Optimization options parameters used by lsqlin. You can set or change the values of these parameters using the optimset function. Some parameters apply to all algorithms, some are only relevant when using the large-scale algorithm, and others are only relevant when using the medium-scale algorithm. SeeOptimization Parameters for detailed information.

We start by describing the LargeScale option since it states a preference for which algorithm to use. It is only a preference since certain conditions must be met to use the large-scale algorithm. For lsqlin, when the problem has only upper and lower bounds, i.e., no linear inequalities or equalities are specified, the default algorithm is the large-scale method. Otherwise the medium-scale algorithm is used:

Use large-scale algorithm if possible when set to 'on'. Use medium-scale algorithm when set to 'off'.

Medium-Scale and Large-Scale Algorithms.   These parameters are used by both the medium-scale and large-scale algorithms:

Print diagnostic information about the function to be minimized.
Level of display. 'off' displays no output; 'iter' displays output at each iteration; 'final' (default) displays just the final output.
Maximum number of iterations allowed.

Large-Scale Algorithm Only.   These parameters are used only by the large-scale algorithm:

Function handle for Jacobian multiply function. For large-scale structured problems, this function computes the Jacobian matrix products J*Y, J'*Y, or J'*(J*Y) without actually forming J. The function is of the form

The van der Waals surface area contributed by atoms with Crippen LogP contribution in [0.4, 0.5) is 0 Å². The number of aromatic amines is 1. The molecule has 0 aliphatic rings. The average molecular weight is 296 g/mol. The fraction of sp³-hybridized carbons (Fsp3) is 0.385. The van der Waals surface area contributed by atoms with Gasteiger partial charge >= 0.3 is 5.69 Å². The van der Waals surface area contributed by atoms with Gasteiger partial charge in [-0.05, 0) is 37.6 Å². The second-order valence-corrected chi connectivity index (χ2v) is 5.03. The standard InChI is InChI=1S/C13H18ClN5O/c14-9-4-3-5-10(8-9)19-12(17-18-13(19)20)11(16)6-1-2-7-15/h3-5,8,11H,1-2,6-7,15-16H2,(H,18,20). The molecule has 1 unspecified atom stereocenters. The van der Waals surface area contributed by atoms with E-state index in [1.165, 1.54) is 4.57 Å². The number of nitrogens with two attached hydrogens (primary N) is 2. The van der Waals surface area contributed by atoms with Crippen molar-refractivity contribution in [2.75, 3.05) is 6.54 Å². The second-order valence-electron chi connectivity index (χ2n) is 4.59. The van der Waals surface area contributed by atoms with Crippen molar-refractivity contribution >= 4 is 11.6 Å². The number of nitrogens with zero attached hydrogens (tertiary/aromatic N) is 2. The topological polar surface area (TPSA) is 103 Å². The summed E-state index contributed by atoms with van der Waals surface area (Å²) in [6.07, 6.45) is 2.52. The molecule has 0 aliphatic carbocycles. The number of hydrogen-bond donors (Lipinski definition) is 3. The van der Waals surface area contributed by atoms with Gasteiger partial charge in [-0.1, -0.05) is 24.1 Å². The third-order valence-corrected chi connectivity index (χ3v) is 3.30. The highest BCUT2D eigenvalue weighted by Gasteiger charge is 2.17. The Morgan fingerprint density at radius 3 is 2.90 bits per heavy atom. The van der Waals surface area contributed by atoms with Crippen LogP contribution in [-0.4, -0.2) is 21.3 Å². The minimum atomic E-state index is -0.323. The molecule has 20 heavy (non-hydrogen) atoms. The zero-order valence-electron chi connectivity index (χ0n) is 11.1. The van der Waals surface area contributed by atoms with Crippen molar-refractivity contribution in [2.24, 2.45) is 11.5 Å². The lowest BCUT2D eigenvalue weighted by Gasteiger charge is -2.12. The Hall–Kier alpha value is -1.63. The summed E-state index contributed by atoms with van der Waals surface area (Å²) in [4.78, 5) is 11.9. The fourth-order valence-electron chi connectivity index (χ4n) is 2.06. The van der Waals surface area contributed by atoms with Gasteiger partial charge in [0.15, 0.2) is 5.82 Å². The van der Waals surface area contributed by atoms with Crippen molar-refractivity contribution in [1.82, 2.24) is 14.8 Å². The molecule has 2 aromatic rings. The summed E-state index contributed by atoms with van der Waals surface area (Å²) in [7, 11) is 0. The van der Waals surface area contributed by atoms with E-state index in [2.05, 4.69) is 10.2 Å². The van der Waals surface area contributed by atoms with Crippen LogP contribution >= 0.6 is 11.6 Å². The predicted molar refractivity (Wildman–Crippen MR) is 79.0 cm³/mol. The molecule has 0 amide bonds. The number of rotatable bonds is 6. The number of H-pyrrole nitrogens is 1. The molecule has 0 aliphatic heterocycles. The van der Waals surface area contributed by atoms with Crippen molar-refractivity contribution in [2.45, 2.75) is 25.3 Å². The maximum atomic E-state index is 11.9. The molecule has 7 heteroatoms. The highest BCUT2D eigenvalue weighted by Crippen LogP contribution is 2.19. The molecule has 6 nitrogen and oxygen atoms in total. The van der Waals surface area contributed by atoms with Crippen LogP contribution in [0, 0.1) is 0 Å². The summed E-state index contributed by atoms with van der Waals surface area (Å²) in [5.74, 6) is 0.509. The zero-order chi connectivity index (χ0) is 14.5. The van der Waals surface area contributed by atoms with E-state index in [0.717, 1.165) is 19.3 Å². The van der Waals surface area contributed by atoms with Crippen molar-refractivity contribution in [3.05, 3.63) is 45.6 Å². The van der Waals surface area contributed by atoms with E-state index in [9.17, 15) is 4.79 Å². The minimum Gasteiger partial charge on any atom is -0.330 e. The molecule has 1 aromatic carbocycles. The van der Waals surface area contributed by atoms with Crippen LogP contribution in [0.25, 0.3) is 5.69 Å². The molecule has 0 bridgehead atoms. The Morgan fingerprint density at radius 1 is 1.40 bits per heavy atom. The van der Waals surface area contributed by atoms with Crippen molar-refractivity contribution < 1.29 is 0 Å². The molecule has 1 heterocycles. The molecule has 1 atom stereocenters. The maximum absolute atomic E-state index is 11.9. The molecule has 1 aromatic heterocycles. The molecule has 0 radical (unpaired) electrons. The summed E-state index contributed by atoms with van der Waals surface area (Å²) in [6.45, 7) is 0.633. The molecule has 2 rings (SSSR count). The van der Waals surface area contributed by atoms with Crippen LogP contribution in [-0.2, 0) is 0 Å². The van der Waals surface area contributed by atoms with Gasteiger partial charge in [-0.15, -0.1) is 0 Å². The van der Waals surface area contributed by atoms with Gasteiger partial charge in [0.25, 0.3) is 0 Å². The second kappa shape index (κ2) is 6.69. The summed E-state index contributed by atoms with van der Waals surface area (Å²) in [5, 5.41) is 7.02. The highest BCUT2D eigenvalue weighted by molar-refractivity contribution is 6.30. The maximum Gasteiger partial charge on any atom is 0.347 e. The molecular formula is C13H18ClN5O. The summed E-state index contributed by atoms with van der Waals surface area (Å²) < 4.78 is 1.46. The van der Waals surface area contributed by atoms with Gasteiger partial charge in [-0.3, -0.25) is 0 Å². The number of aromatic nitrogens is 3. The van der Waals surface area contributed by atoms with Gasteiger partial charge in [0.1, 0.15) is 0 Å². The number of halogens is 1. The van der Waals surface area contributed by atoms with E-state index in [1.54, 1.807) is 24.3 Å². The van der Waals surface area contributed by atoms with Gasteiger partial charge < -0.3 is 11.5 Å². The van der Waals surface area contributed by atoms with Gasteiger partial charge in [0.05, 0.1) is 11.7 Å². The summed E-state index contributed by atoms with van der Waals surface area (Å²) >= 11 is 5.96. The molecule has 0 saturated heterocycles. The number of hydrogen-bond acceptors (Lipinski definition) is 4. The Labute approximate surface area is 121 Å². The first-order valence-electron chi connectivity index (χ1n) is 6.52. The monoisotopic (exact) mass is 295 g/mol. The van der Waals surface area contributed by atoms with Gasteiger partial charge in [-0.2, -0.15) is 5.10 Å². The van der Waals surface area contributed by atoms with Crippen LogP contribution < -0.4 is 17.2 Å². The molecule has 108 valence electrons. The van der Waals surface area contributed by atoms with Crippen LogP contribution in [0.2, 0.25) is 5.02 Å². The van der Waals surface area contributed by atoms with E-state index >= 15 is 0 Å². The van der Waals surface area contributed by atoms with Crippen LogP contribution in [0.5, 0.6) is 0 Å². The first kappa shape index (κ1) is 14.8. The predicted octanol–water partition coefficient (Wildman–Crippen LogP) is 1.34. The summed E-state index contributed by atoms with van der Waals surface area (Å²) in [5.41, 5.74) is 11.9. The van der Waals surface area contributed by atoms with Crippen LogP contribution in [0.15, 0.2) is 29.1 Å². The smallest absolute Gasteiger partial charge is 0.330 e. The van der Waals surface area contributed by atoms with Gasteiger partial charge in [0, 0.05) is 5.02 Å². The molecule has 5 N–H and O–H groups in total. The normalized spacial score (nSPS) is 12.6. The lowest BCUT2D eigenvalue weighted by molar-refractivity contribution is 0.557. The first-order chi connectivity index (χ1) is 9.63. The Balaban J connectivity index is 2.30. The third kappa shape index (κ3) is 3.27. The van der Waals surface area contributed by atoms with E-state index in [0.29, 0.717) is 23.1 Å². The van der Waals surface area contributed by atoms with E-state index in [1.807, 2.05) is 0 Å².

• W = jmfun(Jinfo,Y,flag,p1,p2,...)
where Jinfo and the additional parameters p1,p2,... contain the matrices used to compute J*Y (or J'*Y, or J'*(J*Y)). Jinfo is the same as the first argument of lsqlin and p1,p2,... are the same additional parameters that are passed to lsqlin.
  • lsqlin(Jinfo,...,options,p1,p2,...)
Y is a matrix that has the same number of rows as there are dimensions in the problem. flag determines which product to compute. If flag == 0 then W = J'*(J*Y). If flag > 0 then W = J*Y. If flag < 0 then W = J'*Y. In each case, J is not formed explicitly. lsqlin uses Jinfo to compute the preconditioner.
See Quadratic Minimization with a Dense but Structured Hessian for a related example.
Maximum number of PCG (preconditioned conjugate gradient) iterations (see the Algorithm section below).
Upper bandwidth of preconditioner for PCG. By default, diagonal preconditioning is used (upper bandwidth of 0). For some problems, increasing the bandwidth reduces the number of PCG iterations.
Termination tolerance on the function value.
Termination tolerance on the PCG iteration.
Typical x values.


Find the least-squares solution to the over-determined system subject to and .

First, enter the coefficient matrices and the lower and upper bounds.

Next, call the constrained linear least-squares routine.

Entering x, lambda.ineqlin, lambda.lower, lambda.upper gets